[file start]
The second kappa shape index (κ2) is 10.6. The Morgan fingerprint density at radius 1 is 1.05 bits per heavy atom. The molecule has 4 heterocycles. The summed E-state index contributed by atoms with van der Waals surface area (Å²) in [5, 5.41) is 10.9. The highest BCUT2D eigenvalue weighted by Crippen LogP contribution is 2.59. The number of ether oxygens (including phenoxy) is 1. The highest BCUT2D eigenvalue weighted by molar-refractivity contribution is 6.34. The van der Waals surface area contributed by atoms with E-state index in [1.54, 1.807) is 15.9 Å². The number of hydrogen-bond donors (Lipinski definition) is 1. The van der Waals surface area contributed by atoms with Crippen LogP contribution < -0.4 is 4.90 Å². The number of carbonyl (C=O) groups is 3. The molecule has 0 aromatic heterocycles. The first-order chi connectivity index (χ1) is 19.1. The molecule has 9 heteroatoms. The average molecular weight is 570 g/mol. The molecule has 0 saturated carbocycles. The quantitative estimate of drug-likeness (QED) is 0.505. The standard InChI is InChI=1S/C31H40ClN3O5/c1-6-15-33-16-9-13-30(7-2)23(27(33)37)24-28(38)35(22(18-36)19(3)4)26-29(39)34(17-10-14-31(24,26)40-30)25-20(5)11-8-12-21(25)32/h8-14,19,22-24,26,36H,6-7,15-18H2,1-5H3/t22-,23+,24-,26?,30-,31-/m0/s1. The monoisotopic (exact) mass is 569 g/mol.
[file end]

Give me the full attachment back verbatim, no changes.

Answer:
The second kappa shape index (κ2) is 10.6. The Morgan fingerprint density at radius 1 is 1.05 bits per heavy atom. The molecule has 4 heterocycles. The summed E-state index contributed by atoms with van der Waals surface area (Å²) in [5, 5.41) is 10.9. The highest BCUT2D eigenvalue weighted by Crippen LogP contribution is 2.59. The number of ether oxygens (including phenoxy) is 1. The highest BCUT2D eigenvalue weighted by molar-refractivity contribution is 6.34. The van der Waals surface area contributed by atoms with E-state index in [1.54, 1.807) is 15.9 Å². The number of hydrogen-bond donors (Lipinski definition) is 1. The van der Waals surface area contributed by atoms with Crippen LogP contribution < -0.4 is 4.90 Å². The number of carbonyl (C=O) groups is 3. The molecule has 0 aromatic heterocycles. The first-order chi connectivity index (χ1) is 19.1. The molecule has 9 heteroatoms. The average molecular weight is 570 g/mol. The molecule has 0 saturated carbocycles. The quantitative estimate of drug-likeness (QED) is 0.505. The standard InChI is InChI=1S/C31H40ClN3O5/c1-6-15-33-16-9-13-30(7-2)23(27(33)37)24-28(38)35(22(18-36)19(3)4)26-29(39)34(17-10-14-31(24,26)40-30)25-20(5)11-8-12-21(25)32/h8-14,19,22-24,26,36H,6-7,15-18H2,1-5H3/t22-,23+,24-,26?,30-,31-/m0/s1. The monoisotopic (exact) mass is 569 g/mol.